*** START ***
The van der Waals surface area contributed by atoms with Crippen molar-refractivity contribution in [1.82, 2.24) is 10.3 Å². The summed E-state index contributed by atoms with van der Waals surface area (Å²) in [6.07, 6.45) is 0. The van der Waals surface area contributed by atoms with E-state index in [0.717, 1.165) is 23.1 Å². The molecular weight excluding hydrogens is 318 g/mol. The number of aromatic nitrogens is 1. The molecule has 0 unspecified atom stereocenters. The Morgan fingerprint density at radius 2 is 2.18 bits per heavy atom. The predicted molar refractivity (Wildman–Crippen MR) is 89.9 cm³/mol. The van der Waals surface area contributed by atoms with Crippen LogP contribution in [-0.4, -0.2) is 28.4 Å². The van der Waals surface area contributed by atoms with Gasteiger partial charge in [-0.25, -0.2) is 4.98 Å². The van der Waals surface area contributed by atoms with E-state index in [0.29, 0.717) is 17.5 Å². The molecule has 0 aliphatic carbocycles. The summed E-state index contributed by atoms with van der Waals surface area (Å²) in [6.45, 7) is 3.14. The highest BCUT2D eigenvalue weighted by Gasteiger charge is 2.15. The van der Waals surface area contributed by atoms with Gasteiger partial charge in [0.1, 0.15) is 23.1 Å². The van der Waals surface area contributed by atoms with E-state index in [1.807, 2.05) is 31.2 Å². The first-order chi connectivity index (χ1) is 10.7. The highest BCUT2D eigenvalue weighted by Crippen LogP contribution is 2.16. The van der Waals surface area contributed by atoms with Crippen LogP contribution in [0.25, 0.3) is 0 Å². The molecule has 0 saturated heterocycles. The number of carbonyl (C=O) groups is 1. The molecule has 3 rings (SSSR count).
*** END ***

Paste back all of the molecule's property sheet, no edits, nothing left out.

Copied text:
The van der Waals surface area contributed by atoms with Crippen molar-refractivity contribution in [1.82, 2.24) is 10.3 Å². The summed E-state index contributed by atoms with van der Waals surface area (Å²) in [6.07, 6.45) is 0. The van der Waals surface area contributed by atoms with E-state index in [0.717, 1.165) is 23.1 Å². The molecular weight excluding hydrogens is 318 g/mol. The number of aromatic nitrogens is 1. The molecule has 0 unspecified atom stereocenters. The Morgan fingerprint density at radius 2 is 2.18 bits per heavy atom. The predicted molar refractivity (Wildman–Crippen MR) is 89.9 cm³/mol. The van der Waals surface area contributed by atoms with Crippen LogP contribution in [-0.4, -0.2) is 28.4 Å². The van der Waals surface area contributed by atoms with Gasteiger partial charge in [-0.25, -0.2) is 4.98 Å². The van der Waals surface area contributed by atoms with E-state index in [0.29, 0.717) is 17.5 Å². The molecule has 0 aliphatic carbocycles. The summed E-state index contributed by atoms with van der Waals surface area (Å²) in [6.45, 7) is 3.14. The highest BCUT2D eigenvalue weighted by Gasteiger charge is 2.15. The van der Waals surface area contributed by atoms with Gasteiger partial charge in [0.1, 0.15) is 23.1 Å². The van der Waals surface area contributed by atoms with E-state index in [1.807, 2.05) is 31.2 Å². The first-order chi connectivity index (χ1) is 10.7. The highest BCUT2D eigenvalue weighted by Crippen LogP contribution is 2.16. The van der Waals surface area contributed by atoms with Crippen LogP contribution in [0.25, 0.3) is 0 Å². The molecule has 0 saturated heterocycles. The number of carbonyl (C=O) groups is 1. The molecule has 3 rings (SSSR count).